Pronounced “Kah-keh-jee-koo,” this word translates from Japanese as “hanging scroll.” It is the framed watercolor painting or sumi ink calligraphic poem that hangs in the alcove of a Japanese tearoom behind the ikebana flower arrangement. My “painting” is made with Japanese vintage cotton kimono remnants, hand-stitched onto preprinted muslin foundation blocks in ¼” finished strips. The 2.5” x 3” blocks form a log cabin variation called Courthouse Steps. It is framed on top and bottom with a pale, subtle leaf print meant to resemble the textured mounting papers on an actual Japanese scroll. I hand quilted it — as they say — “to death.”  
   
Looking back, I can see that several elements in my current work relate back to these early quilts: I started incorporating more of my Japan experience into my art, both cultural references and indigenous fabrics… I’m still using my original rotary cutter to cut square shapes and strips for log cabin variations as starting points…  I like to “stretch” color combinations… And I’m still using decorative handwork and beading in my work, both embroidery and Japanese sashiko. I guess we can only see where we are by looking back? 
  
It’s been a bumpy year. I feel very grateful to be alive, vaccinated, and to have had my needle skills to help me get through the isolation. I hope that you found ways to manage this past winter. The tulips have bravely broken ground once again, and we, too, must forge ahead. Thanks for reading my spring epistle. Drop me a line and let me know how things are in your world. Maybe send me a story about an early quilt you made…  
 
Very truly yours, 
Susan

Comments · 14

  1. Great blog/newsletter! Thanks for the links to the talks. Eager to have a listen. And thanks for sharing your earlier work—both images and text.

  2. Congratulations on your live Etsy site. So appreciate the ability to explore in greater depth. I miss visiting your booth at quilt shows. Wonderful memories.

    1. Thanks, Diane. I hope you’ll stick around while I continue to build out the offerings. I do miss parts of the “booth life,” especially the annual catch up with the attendees at the shows who became friends across the years… Yes, we shared a lot of good news and not so good news, supported each other. Good memories!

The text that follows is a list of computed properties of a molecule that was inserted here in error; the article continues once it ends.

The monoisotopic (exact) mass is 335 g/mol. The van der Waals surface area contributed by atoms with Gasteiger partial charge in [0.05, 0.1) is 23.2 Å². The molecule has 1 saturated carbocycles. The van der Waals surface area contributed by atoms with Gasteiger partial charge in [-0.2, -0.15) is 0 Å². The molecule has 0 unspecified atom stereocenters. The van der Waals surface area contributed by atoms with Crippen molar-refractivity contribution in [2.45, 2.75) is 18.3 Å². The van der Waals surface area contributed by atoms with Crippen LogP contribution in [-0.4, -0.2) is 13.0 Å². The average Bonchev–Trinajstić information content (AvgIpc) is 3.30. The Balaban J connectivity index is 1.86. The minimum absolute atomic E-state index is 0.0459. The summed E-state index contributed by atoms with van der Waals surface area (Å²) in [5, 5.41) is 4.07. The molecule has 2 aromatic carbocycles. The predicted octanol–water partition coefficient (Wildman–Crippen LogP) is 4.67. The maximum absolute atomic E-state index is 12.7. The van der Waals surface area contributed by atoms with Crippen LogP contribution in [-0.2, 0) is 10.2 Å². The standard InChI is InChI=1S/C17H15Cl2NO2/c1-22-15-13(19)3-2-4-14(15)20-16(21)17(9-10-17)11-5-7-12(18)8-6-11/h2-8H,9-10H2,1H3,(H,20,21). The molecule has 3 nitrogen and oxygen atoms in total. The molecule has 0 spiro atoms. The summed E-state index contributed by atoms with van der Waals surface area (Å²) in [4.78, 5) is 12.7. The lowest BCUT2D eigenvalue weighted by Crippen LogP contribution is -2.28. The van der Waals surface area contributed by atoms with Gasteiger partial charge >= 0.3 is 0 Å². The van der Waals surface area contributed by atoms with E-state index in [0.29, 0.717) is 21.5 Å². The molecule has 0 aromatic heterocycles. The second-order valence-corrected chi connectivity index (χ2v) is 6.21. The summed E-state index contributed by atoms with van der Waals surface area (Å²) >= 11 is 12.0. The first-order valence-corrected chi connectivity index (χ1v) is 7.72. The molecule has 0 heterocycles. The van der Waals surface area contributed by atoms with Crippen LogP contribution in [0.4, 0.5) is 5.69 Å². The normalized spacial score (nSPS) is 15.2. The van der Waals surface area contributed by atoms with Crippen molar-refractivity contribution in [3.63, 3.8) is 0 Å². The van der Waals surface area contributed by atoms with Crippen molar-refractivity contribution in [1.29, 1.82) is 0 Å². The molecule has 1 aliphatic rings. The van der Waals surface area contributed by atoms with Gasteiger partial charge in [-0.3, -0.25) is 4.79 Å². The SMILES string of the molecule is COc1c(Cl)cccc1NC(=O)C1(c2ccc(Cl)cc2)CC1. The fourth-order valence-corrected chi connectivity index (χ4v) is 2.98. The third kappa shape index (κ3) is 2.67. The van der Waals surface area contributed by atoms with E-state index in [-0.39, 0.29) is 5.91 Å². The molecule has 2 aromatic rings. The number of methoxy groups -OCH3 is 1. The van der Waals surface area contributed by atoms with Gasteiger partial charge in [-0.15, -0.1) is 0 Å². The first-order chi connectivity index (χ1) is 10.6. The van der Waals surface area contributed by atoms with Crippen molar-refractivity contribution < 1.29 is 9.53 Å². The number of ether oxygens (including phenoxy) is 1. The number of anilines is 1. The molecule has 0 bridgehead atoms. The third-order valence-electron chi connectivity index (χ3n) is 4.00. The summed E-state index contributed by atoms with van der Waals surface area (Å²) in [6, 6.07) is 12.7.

3. Lovely to hear from you Susan – Fond memories of amazing parcels arriving from USA. Still working on ,my Japanese kind of quilts. Best wishes on new venture. Gene.

    1. Ah, Gene, you take me back! The JFC days. I still do not know how to write a short email to my clients. SO lovely to hear from you. Plese DO send me a photo of you and a quilt or two. You have my email. Wishing you well, Susan

  4. I loved receiving this and passed it along to a new quilter-friend (I also know her from NYC-1980s). Alas, I’ve never lassoed my attention span or finessed my stitch to create fabric art, but you always inspire! My 98% finished quilt I started not long after I met you is still in the attic. Maybe I’ll finish it and pass along to my niece. It’s “that time” to revisit the attic with all my fabric and art and scrapbooks 🙂

    1. Sharon!! Great to hear from you. Thank you so much for your sweet comments and for passing along my info. Your words are encouraging as I try to keep going in this crazy tech world. TI don’t want to think about cleaning out my attic(s), but a 98% done quilt will never do. Get it out and see what it needs. Send me a photo- how can I help? I would love to know what you are up to these days. I guess I can google you. Isn’t it great that women know how to stay in touch across the decades? I’m sure we would have some laughs together. In fact, I easily recall you wonderful laughter. Cheers~ Susan

  5. Since I know you, Susan, from the 2004 tour to Japan that we took with you, you and your work are entwined with Japanese fabric and aesthetics in my mind. It was surprising and delightful to see these glimpses into your earlier work and influences, and thank you for the wonderful background stories. What gorgeous works of art they are! I’m loving seeing more of your work in your Etsy shop too, and since I can’t come to your studio to buy fabric I’m grateful to have access via your site and now on Etsy. I can only imagine how much work it’s been to set up. You did a fabulous job (as usual) — kudos and congratulations!

    1. Yes, we do go back such a long time, and we share many ups and downs. You have always been there on the sidelines encouraging me and cheering me on with graciousness and humor. Thank you for taking the time to write. Kudos from you go right to my heart. XO Susan

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Owned and operated by fiber artist Susan Ball Faeder since 1989